16 March 2010

A Landing at Plymouth

From The Glasgow Herald on this day in 1937:



Thousands of people used Plymouth Hoe as a natural grandstand yesterday to watch the arrival of the Queen Mary on her first visit to the port. The liner was given a civic welcome.

No attempt had been made to set up a new record for the Atlantic crossing, but the liner anchored to scheduled three miles off the port at 11 o'clock, the time given when she left New York last Wednesday. Three hours later the first special train, with more than 200 passengers, had left the docks on what was expected to be a record-breaking journey to Paddington.

During the voyage, the Queen Mary encountered bad weather and gales, but she maintained an average speed of 26.73 knots, completing the trip in 4 days 11 hours 58 minutes.

The liner was accorded a civic welcome by the Lord Mayor of Plymouth, Alderman W.R. Littleton, who, accompanied by representatives of local bodies, went on board to greet the captain, Commodore R.V. Peel.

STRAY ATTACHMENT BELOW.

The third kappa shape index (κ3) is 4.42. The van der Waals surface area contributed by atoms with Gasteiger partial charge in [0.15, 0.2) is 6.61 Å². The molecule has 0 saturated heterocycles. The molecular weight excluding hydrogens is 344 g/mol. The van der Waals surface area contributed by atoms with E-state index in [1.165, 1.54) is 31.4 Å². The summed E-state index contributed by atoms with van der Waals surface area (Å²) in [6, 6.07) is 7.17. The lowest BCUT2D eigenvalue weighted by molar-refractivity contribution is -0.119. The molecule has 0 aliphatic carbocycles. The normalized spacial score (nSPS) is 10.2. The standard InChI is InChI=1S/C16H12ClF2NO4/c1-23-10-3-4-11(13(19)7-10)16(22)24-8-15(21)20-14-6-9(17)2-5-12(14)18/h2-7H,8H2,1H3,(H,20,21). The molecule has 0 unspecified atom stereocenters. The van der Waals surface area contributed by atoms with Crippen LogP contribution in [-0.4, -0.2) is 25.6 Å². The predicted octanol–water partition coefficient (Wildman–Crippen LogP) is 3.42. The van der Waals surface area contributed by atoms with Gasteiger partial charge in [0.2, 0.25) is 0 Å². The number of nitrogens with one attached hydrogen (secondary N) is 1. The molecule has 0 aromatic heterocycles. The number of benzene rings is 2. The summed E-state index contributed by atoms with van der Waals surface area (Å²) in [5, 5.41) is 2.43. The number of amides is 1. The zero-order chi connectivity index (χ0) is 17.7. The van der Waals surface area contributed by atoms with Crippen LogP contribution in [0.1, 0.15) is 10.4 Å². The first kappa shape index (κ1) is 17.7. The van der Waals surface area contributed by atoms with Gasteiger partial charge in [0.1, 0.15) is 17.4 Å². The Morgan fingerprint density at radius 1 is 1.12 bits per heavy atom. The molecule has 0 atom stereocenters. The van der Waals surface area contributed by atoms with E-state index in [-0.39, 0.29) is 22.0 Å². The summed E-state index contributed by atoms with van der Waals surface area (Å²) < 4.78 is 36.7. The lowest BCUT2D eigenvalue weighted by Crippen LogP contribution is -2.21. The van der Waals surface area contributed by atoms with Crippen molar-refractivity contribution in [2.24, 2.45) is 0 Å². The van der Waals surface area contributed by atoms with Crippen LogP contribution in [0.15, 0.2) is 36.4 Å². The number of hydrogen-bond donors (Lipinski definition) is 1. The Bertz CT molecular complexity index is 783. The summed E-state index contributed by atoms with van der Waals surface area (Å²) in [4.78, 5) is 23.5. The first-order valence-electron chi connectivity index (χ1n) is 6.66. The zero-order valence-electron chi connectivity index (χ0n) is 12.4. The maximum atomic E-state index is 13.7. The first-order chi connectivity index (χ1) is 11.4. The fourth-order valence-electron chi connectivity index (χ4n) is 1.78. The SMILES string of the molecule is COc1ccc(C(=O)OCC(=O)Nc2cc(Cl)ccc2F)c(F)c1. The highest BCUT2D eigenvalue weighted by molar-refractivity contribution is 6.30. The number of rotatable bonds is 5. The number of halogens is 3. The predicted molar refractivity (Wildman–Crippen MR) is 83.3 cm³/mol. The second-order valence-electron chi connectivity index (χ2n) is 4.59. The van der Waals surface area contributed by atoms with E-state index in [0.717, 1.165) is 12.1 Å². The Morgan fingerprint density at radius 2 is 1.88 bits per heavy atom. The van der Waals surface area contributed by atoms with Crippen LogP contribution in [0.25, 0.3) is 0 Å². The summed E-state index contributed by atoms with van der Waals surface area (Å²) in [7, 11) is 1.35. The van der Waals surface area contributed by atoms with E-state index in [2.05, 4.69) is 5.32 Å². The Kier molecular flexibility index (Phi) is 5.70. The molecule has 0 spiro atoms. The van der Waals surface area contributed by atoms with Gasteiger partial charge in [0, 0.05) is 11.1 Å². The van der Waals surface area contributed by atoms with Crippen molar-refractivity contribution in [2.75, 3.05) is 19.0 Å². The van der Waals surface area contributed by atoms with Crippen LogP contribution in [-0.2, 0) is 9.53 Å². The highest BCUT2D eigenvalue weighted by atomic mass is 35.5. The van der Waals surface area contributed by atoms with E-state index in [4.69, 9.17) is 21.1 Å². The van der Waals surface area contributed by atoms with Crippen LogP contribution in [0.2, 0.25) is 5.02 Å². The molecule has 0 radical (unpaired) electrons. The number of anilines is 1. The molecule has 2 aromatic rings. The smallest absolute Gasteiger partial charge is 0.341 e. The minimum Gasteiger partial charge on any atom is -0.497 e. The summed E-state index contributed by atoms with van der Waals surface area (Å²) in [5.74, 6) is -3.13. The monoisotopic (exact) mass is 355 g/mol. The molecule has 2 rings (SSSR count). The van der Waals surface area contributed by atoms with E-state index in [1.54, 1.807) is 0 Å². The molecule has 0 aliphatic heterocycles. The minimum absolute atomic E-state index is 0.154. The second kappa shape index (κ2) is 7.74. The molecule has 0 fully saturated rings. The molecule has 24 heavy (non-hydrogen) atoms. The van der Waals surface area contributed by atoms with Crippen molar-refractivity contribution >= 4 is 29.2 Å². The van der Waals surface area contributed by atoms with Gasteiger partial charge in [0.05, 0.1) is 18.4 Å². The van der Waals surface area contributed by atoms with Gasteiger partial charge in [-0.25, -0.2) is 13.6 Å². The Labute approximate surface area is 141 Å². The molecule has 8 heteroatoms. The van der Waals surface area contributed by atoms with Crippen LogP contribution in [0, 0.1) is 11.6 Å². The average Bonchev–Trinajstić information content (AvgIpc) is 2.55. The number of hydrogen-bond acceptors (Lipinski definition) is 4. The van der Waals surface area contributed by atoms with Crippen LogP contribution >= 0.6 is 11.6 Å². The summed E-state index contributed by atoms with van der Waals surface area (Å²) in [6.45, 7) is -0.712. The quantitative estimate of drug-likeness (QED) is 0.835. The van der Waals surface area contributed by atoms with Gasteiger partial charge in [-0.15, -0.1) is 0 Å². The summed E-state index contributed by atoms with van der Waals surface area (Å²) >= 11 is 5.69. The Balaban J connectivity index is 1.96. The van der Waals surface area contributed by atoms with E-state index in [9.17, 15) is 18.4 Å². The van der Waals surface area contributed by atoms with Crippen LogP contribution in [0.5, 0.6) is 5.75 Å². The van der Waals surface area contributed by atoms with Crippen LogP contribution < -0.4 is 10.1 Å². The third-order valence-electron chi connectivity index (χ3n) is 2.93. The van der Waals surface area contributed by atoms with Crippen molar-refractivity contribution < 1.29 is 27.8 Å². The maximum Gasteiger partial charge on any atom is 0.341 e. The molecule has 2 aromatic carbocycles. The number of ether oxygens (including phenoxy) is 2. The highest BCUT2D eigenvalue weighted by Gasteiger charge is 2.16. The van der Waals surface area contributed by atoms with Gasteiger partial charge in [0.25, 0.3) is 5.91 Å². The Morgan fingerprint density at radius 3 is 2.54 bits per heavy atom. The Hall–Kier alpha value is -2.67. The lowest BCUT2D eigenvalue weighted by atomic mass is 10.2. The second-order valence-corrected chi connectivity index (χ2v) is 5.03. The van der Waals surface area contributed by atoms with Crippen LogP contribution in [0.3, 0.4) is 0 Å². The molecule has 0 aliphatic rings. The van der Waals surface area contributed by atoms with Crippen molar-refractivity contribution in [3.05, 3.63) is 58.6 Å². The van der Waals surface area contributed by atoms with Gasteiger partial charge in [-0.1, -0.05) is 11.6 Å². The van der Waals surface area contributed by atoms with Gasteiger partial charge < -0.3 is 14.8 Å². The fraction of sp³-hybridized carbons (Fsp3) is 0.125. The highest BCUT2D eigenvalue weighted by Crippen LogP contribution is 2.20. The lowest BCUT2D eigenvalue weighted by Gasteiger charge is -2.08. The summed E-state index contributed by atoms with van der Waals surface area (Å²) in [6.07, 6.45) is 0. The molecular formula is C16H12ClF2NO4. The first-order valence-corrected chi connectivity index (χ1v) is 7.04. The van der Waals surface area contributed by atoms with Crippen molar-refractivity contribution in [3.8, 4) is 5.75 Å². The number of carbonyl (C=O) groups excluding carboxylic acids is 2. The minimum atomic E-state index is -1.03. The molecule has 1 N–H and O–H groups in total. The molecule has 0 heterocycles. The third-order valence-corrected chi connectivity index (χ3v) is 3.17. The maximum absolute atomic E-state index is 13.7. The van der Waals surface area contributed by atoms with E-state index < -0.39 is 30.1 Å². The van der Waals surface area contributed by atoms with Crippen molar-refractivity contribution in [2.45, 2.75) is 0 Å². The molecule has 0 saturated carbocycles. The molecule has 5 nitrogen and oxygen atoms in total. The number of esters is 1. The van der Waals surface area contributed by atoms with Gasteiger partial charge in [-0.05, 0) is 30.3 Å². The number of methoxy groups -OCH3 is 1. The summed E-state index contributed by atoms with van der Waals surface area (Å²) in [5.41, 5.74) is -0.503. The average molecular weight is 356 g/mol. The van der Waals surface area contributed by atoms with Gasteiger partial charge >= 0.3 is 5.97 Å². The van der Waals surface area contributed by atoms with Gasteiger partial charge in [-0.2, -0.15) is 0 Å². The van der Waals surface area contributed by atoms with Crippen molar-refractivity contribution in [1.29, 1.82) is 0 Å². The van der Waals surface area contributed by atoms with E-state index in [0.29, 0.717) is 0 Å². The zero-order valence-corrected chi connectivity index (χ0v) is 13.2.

Commodore Peel said that it was fitting that the queen of the seas should call at the queen of the Southern Coast ports, a port which he knew well when he was in command of the Mauretania.

Sir Thomas Brocklebank, a director of the Cunard White Star Line, returned after making a round voyage in the Queen Mary to gain ideas to be embodied in the construction of the sister ship, No. 582. He spent eight days at sea visiting every department in the ship, from the engine-room to the bridge.

Among the passengers was Sigismund Levanasky, the Russian aviator, who is on his way to Moscow from San Francisco to complete arrangements for a flight from Moscow to San Francisco via the North Pole.

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